7 Books Every Marketer Should Read In 2017

Often the incomprehensible pace at which the world is moving — sometimes beyond what we can predict or imagine — keeps changing the business rule book and how we interact with consumers every day.

To keep up with the pace, it is important every marketer read and read often. In this blog, we highlight 7 books (and a special mention) that will help make you a better marketer in 2017.

1. “HOOKED: How to Build Habit-Forming Products” by Nir Eyal

What makes some products like Facebook, Pinterest, Snapchat, and email engaging and addictive? What makes people click, like, scroll, and come back for more again and again? Nir answers these questions and more in this fascinating short read about the psychology of addictive products.

Hooked created quite the buzz in the San Francisco tech scene, due to its outline of the four-step model called the Hooked Model.

These four steps are a) Trigger b) Action c) Variable d) Reward Investment

Here’s the Hooked Model explaining the addictive cycle of using Pinterest.

In a nutshell, Trigger is what brings the user to a product to take an action that results in a reward that’s followed by further investment.

Whether you are an entrepreneur planning to create an engaging product, or a business trying to figure out how you can increase your site’s CRO, Hooked will tell you how to build that stickiness factor for your brand.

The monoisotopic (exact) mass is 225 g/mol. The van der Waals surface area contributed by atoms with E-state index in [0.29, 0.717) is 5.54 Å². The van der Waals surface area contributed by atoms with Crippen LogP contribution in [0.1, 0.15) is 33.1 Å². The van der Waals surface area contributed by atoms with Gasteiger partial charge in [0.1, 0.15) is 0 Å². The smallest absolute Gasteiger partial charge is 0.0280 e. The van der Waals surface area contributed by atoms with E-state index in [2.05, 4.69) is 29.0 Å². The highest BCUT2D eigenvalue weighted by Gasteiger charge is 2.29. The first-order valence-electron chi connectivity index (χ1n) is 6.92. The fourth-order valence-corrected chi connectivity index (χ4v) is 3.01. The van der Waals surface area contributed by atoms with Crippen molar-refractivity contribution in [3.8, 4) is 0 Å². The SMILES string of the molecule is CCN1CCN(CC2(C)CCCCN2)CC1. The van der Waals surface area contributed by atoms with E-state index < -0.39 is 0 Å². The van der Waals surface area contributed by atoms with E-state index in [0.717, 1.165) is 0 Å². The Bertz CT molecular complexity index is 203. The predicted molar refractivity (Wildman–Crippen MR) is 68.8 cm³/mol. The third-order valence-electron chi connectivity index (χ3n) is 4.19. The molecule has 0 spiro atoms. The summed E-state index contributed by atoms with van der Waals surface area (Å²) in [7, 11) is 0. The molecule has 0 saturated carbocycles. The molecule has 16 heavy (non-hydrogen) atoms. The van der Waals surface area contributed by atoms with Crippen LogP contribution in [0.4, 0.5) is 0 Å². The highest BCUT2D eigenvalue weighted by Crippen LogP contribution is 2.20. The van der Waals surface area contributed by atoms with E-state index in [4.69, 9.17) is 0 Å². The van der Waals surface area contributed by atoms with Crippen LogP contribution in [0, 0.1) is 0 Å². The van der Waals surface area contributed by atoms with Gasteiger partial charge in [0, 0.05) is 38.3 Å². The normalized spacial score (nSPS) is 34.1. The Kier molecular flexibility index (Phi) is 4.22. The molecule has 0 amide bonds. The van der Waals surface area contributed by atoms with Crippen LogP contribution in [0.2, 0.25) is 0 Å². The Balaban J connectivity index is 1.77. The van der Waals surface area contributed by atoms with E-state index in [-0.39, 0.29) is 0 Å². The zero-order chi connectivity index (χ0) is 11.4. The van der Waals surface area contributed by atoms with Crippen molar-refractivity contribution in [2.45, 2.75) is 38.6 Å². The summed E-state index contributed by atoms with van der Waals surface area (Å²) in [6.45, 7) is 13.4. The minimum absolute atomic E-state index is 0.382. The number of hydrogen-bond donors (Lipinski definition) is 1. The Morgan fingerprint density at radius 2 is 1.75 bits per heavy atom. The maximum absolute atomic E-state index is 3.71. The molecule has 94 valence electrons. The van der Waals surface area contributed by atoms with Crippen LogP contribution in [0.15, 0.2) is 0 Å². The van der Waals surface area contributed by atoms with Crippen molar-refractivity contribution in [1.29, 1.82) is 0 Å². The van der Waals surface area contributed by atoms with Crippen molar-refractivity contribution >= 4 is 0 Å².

Best quote:

“Companies leverage two basic pulleys of human behavior to increase the likelihood of an action occurring: the ease of performing an action and the psychological motivation to do it.”

About the author:
Nir has taught at the Stanford Graduate School of Business and Hasso Plattner Institute of Design. His writing on technology, psychology, and business appears in the Harvard Business Review, The Atlantic, TechCrunch, and Psychology Today. He writes for Nirandfar.com.

2. “Thinking Fast and Slow” by Daniel Kahneman

Thinking Fast and Slow helps you understand the core of all your marketing initiatives: people.

Kahneman offers an insightful and perspective altering deep dive into what makes people tick and why they make certain judgments and decisions. In this groundbreaking page turner, he describes two important systems of thinking.

The first focuses on the intuitive, fast, and emotional aspect of the mind. The second concentrates on the more logical and rational part. Kahneman describes how both systems function, the fallacies at work, and how we make decisions based on them.

To get a sense of Daniel Kahneman’s capability of changing how you think, watch his TED Talk about the riddle of experience vs. memory.

Best quote:

“A general “law of least effort” applies to cognitive as well as physical exertion. The law asserts that if there are several ways of achieving the same goal, people will eventually gravitate to the least demanding course of action. In the economy of action, effort is a cost, and the acquisition of skill is driven by the balance of benefits and costs. Laziness is built deep into our nature.”

About the author:
Daniel Kahneman is an Israeli-American psychologist and winner of the 2002 Nobel Memorial Prize in Economic Sciences, notable for his work on behavioral finance and hedonic psychology.

3. “Influence the Power of Persuasion” by Robert Ciadldini

Robert Cialdini explores the six principles that form the base of how businesses market and get people to say “Yes.”